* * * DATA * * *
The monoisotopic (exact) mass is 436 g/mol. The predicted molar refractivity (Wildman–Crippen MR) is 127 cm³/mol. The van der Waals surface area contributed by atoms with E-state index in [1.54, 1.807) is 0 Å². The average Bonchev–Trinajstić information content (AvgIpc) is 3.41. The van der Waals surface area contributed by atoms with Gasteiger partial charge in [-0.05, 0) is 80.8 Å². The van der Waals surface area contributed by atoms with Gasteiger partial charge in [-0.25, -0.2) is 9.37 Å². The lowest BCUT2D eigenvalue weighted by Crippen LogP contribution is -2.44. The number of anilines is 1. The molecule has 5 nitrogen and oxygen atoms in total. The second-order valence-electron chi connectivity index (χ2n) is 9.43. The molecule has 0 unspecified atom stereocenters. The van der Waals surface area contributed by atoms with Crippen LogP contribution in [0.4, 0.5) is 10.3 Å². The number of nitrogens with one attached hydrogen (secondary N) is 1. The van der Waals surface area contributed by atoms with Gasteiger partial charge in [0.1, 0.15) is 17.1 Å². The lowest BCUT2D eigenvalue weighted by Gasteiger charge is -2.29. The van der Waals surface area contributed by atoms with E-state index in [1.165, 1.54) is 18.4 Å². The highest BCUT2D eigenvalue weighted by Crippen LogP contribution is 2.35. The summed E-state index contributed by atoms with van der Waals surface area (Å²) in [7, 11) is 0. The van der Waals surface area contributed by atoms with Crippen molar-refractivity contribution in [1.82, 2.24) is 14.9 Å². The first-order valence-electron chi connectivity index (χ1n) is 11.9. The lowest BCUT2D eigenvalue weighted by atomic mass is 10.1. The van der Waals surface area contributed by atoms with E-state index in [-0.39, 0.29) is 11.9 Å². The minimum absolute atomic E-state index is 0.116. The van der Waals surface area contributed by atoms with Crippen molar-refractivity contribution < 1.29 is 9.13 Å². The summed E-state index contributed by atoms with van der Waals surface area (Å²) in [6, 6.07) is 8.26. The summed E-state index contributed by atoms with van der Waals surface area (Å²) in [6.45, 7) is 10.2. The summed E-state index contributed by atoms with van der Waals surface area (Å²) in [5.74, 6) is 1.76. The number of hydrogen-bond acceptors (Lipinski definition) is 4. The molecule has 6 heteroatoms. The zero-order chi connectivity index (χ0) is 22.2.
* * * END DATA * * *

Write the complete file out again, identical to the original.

The monoisotopic (exact) mass is 436 g/mol. The predicted molar refractivity (Wildman–Crippen MR) is 127 cm³/mol. The van der Waals surface area contributed by atoms with E-state index in [1.54, 1.807) is 0 Å². The average Bonchev–Trinajstić information content (AvgIpc) is 3.41. The van der Waals surface area contributed by atoms with Gasteiger partial charge in [-0.05, 0) is 80.8 Å². The van der Waals surface area contributed by atoms with Gasteiger partial charge in [-0.25, -0.2) is 9.37 Å². The lowest BCUT2D eigenvalue weighted by Crippen LogP contribution is -2.44. The number of anilines is 1. The molecule has 5 nitrogen and oxygen atoms in total. The second-order valence-electron chi connectivity index (χ2n) is 9.43. The molecule has 0 unspecified atom stereocenters. The van der Waals surface area contributed by atoms with Crippen LogP contribution in [0.4, 0.5) is 10.3 Å². The number of nitrogens with one attached hydrogen (secondary N) is 1. The van der Waals surface area contributed by atoms with Gasteiger partial charge in [0.1, 0.15) is 17.1 Å². The lowest BCUT2D eigenvalue weighted by Gasteiger charge is -2.29. The van der Waals surface area contributed by atoms with E-state index in [1.165, 1.54) is 18.4 Å². The highest BCUT2D eigenvalue weighted by Crippen LogP contribution is 2.35. The summed E-state index contributed by atoms with van der Waals surface area (Å²) in [7, 11) is 0. The van der Waals surface area contributed by atoms with Crippen molar-refractivity contribution in [1.82, 2.24) is 14.9 Å². The first-order valence-electron chi connectivity index (χ1n) is 11.9. The lowest BCUT2D eigenvalue weighted by atomic mass is 10.1. The van der Waals surface area contributed by atoms with E-state index in [-0.39, 0.29) is 11.9 Å². The minimum absolute atomic E-state index is 0.116. The van der Waals surface area contributed by atoms with Crippen molar-refractivity contribution < 1.29 is 9.13 Å². The summed E-state index contributed by atoms with van der Waals surface area (Å²) in [6, 6.07) is 8.26. The summed E-state index contributed by atoms with van der Waals surface area (Å²) in [6.45, 7) is 10.2. The summed E-state index contributed by atoms with van der Waals surface area (Å²) in [5.74, 6) is 1.76. The number of hydrogen-bond acceptors (Lipinski definition) is 4. The molecule has 6 heteroatoms. The zero-order chi connectivity index (χ0) is 22.2.